Reuters

A new website enables residents to identify problems in Beijing's pedestrian and bicycle infrastructure.

The tides of transportation in China have undeniably changed in recent years. In 2010, ownership of cars and motorcycles was 20 times higher than it was just ten years before. Eighteen million cars were sold in China in 2011, and car ownership in Beijing has grown to more than 5 million. That tide has washed over the bicycle, formerly one of the most used forms of transportation in China, the use of which decline by more than 35 percent between 1995 and 2005.

But that tide is changing again, albeit slowly. While Chinese city-building has put much effort into building the highways and roads of a thoroughly car-dependent society, the Chinese government is not ignorant of the potential downsides of focusing on building infrastructure for automobiles and mostly ignoring pedestrians and bicyclists. The government wants to know where sidewalks and bike lanes are insufficient, and they've turned to the Chinese people to tell them.

A new crowdsourcing website seeks to tap into the wisdom of Chinese pedestrians and cyclists to identify areas in need of repair or improvement in Beijing. Developed by Beijing Transport Research Center and the World Bank, the website is aimed at helping transportation planners in the municipal government to know how roads and sidewalks are being used by the public, and where changes may be needed, according to this explanatory article from the World Bank.

When this online platform is officially launched, anyone can submit a mini report on issues related to quality of cycling and walking infrastructure as they discover, via web, smart phone apps, SMS or social media. Like during the one-hour testing on Sunday, the volunteers spotted a formidable array of issues that hamper cycling and walking, such as vehicles parked in bike lanes, no bike parking station or safe location to lock their bikes, areas with mixed traffic placing cyclists and passengers at greater risk.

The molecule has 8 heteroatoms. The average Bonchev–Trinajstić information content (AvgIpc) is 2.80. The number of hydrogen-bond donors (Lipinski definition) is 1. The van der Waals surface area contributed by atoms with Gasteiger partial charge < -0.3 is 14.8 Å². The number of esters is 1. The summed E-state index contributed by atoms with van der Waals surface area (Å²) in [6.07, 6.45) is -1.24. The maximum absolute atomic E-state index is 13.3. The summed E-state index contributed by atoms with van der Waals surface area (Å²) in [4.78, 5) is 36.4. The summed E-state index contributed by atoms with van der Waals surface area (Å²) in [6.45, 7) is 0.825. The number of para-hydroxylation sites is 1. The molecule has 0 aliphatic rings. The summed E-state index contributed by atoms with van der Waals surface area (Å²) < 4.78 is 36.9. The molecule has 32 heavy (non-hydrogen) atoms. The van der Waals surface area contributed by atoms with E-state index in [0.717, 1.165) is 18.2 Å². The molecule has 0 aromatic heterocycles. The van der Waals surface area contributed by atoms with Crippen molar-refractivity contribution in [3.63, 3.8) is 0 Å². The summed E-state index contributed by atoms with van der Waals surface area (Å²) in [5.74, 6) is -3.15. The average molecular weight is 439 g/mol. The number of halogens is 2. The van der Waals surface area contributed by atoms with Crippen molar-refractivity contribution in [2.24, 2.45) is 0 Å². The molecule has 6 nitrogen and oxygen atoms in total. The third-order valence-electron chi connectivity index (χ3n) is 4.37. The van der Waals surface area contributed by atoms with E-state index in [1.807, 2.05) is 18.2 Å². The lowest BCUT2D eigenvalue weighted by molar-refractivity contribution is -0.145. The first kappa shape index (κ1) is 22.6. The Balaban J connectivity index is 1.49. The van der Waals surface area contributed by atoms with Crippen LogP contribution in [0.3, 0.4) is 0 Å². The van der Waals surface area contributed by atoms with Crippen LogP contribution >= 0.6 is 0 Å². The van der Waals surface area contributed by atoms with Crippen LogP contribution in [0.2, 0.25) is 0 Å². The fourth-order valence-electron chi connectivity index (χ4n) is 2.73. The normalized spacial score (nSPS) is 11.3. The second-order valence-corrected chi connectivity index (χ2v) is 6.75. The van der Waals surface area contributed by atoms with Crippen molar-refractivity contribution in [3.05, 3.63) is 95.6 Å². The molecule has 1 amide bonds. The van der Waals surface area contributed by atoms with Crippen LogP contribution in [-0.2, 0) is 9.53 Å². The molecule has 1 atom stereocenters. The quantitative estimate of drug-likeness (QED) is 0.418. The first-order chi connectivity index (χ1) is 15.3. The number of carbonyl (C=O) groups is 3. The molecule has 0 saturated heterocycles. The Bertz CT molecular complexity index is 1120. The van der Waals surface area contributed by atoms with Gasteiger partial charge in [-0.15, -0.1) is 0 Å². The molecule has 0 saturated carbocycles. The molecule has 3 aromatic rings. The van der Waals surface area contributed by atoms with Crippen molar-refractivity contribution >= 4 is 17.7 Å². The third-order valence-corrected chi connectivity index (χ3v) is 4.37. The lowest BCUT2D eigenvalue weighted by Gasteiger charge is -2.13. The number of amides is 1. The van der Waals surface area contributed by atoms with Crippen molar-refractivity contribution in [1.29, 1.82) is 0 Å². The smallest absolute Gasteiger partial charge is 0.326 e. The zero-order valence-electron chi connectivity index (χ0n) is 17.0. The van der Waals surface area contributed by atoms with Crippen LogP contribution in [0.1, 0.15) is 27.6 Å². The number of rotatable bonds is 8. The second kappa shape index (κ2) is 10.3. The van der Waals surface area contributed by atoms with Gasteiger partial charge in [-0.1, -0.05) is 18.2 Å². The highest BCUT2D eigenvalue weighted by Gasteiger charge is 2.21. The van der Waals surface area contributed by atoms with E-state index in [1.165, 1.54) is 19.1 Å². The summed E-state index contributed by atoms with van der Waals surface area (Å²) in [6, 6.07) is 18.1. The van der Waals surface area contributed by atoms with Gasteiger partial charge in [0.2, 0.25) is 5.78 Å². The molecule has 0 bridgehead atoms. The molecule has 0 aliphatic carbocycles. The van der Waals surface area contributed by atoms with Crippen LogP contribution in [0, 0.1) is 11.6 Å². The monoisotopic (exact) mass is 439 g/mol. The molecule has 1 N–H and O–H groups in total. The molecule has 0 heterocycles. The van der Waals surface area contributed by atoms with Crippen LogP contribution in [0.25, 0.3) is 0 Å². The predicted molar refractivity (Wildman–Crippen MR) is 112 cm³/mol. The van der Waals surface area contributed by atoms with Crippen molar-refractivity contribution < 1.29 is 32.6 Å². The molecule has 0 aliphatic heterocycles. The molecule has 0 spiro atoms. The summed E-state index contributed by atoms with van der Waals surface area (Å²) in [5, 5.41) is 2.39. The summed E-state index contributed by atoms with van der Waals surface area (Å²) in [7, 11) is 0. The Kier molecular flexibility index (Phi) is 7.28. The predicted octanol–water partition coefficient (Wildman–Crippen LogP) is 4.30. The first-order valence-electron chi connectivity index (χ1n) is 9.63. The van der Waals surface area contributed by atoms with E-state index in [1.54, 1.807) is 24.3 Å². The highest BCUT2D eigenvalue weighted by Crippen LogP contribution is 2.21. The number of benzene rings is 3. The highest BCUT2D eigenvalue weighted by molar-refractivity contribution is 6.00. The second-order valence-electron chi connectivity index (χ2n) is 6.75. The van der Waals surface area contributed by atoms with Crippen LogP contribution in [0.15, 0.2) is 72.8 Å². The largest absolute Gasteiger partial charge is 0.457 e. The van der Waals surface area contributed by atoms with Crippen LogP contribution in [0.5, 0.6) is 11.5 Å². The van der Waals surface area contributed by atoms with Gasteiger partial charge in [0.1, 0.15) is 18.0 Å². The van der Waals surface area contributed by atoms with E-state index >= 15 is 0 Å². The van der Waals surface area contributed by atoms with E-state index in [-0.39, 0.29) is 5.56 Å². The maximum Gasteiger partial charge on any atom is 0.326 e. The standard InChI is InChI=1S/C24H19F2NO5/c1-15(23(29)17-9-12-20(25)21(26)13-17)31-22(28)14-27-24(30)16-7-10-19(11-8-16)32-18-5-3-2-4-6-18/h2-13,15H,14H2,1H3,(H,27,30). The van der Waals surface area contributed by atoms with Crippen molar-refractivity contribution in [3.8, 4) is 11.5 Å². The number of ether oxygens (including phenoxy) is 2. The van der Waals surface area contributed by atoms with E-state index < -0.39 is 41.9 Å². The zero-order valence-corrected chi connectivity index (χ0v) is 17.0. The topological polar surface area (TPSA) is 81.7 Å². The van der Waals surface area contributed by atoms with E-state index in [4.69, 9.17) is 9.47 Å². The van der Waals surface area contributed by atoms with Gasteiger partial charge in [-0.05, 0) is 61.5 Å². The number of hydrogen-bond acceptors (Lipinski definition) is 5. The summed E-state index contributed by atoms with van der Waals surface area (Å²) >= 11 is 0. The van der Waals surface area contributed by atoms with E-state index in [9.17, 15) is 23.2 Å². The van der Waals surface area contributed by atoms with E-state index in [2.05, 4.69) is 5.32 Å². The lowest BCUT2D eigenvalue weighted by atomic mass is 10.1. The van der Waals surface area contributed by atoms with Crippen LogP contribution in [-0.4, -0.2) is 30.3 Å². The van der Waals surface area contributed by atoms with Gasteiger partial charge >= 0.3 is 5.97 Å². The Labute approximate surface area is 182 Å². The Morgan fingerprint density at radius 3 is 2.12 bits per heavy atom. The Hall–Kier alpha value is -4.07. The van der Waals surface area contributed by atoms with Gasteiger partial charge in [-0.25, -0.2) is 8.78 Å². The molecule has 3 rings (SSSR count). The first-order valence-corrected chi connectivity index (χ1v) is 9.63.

All user-generated reports are then mapped and visualized, available for others to view and comment on.

It's a Chinese version of urban problem-spotting websites and apps such as SeeClickFix or FillThatHole. By making it easy for people to identify problems and notify officials, it's hoped that Beijing's website and mobile application will help make the infrastructure of the city work not just for its motorists, but for its still present pedestrians and bicyclists.

The website is currently being tested, but is expected to be available to the public soon.

Image: A man rides his bicycle past paramilitary policemen as they march in Beijing's Tiananmen Square. Credit: David Gray / Reuters

About the Author

Most Popular

  1. Four houses of wood and glass sit on the water.
    Environment

    Are These Dutch Floating Homes a Solution for Rising Seas?

    Houseboats have long been a common sight near Amsterdam, but a new community may signal a premise that could work elsewhere, too.

  2. Life

    Can Anything Stop Rural Decline?

    Small towns across Japan are on the verge of collapse. Whether they can do so gracefully has consequences for societies around the globe.

  3. A city overpass with parked cars and sparse trees
    Civic Life

    How 'Temporary Urbanism' Can Transform Struggling Industrial Towns

    Matchmaking empty spaces with local businesses and the tiny house movement are innovative solutions that can help post-industrial cities across Europe and North America adapt to the future.

  4. The free Village Voice newspaper announced on Tuesday it would cease publishing in print.
    Life

    What Cities Lose When an Alt-Weekly Dies

    As the Village Voice stops its print edition, the alternative-weekly era officially ends.

  5. Environment

    Visualize the Path of the Eclipse With Live Traffic Data

    On Google Maps, a mass migration in progress.